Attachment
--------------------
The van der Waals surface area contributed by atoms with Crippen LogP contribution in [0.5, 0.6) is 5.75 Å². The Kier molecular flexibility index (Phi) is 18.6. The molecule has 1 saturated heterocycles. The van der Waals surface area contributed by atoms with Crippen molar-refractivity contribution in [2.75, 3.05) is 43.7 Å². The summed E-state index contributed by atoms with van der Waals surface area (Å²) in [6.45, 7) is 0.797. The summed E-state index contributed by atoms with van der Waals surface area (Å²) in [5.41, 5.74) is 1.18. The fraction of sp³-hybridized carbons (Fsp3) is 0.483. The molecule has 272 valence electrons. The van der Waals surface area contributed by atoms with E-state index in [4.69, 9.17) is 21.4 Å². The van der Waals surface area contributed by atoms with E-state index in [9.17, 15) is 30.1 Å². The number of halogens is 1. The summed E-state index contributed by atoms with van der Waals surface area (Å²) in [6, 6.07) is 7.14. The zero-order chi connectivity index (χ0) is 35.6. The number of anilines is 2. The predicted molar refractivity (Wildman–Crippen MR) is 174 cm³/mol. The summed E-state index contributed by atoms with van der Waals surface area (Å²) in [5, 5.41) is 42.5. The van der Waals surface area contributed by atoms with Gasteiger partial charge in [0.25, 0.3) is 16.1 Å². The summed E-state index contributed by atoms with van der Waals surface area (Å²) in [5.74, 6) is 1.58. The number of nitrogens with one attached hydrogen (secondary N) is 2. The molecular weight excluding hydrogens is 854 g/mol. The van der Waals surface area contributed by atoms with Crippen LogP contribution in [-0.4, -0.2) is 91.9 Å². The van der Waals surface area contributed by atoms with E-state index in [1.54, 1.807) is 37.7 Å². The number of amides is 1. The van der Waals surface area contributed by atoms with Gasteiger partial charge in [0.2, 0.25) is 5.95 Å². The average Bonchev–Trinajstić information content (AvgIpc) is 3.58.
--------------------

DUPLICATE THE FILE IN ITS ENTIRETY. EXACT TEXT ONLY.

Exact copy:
The van der Waals surface area contributed by atoms with Crippen LogP contribution in [0.5, 0.6) is 5.75 Å². The Kier molecular flexibility index (Phi) is 18.6. The molecule has 1 saturated heterocycles. The van der Waals surface area contributed by atoms with Crippen molar-refractivity contribution in [2.75, 3.05) is 43.7 Å². The summed E-state index contributed by atoms with van der Waals surface area (Å²) in [6.45, 7) is 0.797. The summed E-state index contributed by atoms with van der Waals surface area (Å²) in [5.41, 5.74) is 1.18. The fraction of sp³-hybridized carbons (Fsp3) is 0.483. The molecule has 272 valence electrons. The van der Waals surface area contributed by atoms with E-state index in [4.69, 9.17) is 21.4 Å². The van der Waals surface area contributed by atoms with E-state index in [9.17, 15) is 30.1 Å². The number of halogens is 1. The summed E-state index contributed by atoms with van der Waals surface area (Å²) in [6, 6.07) is 7.14. The zero-order chi connectivity index (χ0) is 35.6. The number of anilines is 2. The predicted molar refractivity (Wildman–Crippen MR) is 174 cm³/mol. The summed E-state index contributed by atoms with van der Waals surface area (Å²) in [5, 5.41) is 42.5. The van der Waals surface area contributed by atoms with Gasteiger partial charge in [0.25, 0.3) is 16.1 Å². The summed E-state index contributed by atoms with van der Waals surface area (Å²) in [5.74, 6) is 1.58. The number of nitrogens with one attached hydrogen (secondary N) is 2. The molecular weight excluding hydrogens is 854 g/mol. The van der Waals surface area contributed by atoms with Crippen LogP contribution in [-0.4, -0.2) is 91.9 Å². The van der Waals surface area contributed by atoms with E-state index in [1.54, 1.807) is 37.7 Å². The number of amides is 1. The van der Waals surface area contributed by atoms with Gasteiger partial charge in [0.2, 0.25) is 5.95 Å². The average Bonchev–Trinajstić information content (AvgIpc) is 3.58.